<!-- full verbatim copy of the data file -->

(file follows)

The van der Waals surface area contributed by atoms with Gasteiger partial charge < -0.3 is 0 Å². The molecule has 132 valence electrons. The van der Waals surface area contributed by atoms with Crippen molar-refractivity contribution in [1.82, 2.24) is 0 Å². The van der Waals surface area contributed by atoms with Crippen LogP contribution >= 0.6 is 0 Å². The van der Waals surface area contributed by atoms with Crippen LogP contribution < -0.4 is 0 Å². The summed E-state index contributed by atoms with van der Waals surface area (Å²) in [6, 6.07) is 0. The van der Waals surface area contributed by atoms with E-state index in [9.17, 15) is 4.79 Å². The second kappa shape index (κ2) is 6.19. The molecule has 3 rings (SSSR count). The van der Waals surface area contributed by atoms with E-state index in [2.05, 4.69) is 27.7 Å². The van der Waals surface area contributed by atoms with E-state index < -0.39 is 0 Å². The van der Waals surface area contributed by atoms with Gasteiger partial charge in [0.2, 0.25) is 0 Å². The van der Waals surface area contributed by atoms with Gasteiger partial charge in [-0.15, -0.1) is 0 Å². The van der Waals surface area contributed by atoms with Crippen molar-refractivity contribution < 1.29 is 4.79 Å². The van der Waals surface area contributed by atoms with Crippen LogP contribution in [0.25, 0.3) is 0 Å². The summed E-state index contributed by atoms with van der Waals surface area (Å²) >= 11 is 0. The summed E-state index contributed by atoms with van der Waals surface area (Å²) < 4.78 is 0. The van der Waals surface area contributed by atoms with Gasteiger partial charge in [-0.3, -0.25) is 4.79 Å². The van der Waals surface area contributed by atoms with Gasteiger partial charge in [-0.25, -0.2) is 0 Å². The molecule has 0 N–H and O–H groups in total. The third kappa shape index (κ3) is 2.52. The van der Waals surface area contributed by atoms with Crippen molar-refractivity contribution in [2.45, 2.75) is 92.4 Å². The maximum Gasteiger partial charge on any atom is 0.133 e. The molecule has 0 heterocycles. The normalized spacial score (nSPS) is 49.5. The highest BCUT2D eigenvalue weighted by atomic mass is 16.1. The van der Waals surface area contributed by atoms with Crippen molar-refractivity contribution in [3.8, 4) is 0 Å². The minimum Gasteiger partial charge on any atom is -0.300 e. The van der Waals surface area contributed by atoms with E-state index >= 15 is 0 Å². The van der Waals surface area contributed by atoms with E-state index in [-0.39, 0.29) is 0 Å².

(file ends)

The van der Waals surface area contributed by atoms with Gasteiger partial charge < -0.3 is 0 Å². The molecule has 132 valence electrons. The van der Waals surface area contributed by atoms with Crippen molar-refractivity contribution in [1.82, 2.24) is 0 Å². The van der Waals surface area contributed by atoms with Crippen LogP contribution >= 0.6 is 0 Å². The van der Waals surface area contributed by atoms with Crippen LogP contribution < -0.4 is 0 Å². The summed E-state index contributed by atoms with van der Waals surface area (Å²) in [6, 6.07) is 0. The van der Waals surface area contributed by atoms with E-state index in [9.17, 15) is 4.79 Å². The second kappa shape index (κ2) is 6.19. The molecule has 3 rings (SSSR count). The van der Waals surface area contributed by atoms with E-state index in [2.05, 4.69) is 27.7 Å². The van der Waals surface area contributed by atoms with E-state index < -0.39 is 0 Å². The van der Waals surface area contributed by atoms with Gasteiger partial charge in [0.2, 0.25) is 0 Å². The van der Waals surface area contributed by atoms with Gasteiger partial charge in [-0.15, -0.1) is 0 Å². The van der Waals surface area contributed by atoms with Crippen molar-refractivity contribution < 1.29 is 4.79 Å². The van der Waals surface area contributed by atoms with Crippen LogP contribution in [0.25, 0.3) is 0 Å². The summed E-state index contributed by atoms with van der Waals surface area (Å²) >= 11 is 0. The summed E-state index contributed by atoms with van der Waals surface area (Å²) < 4.78 is 0. The van der Waals surface area contributed by atoms with Gasteiger partial charge in [-0.3, -0.25) is 4.79 Å². The van der Waals surface area contributed by atoms with Gasteiger partial charge in [-0.25, -0.2) is 0 Å². The molecule has 0 N–H and O–H groups in total. The third kappa shape index (κ3) is 2.52. The van der Waals surface area contributed by atoms with Crippen molar-refractivity contribution in [2.45, 2.75) is 92.4 Å². The maximum Gasteiger partial charge on any atom is 0.133 e. The molecule has 0 heterocycles. The normalized spacial score (nSPS) is 49.5. The highest BCUT2D eigenvalue weighted by atomic mass is 16.1. The van der Waals surface area contributed by atoms with Crippen molar-refractivity contribution in [3.8, 4) is 0 Å². The minimum Gasteiger partial charge on any atom is -0.300 e. The van der Waals surface area contributed by atoms with E-state index >= 15 is 0 Å². The van der Waals surface area contributed by atoms with E-state index in [-0.39, 0.29) is 0 Å².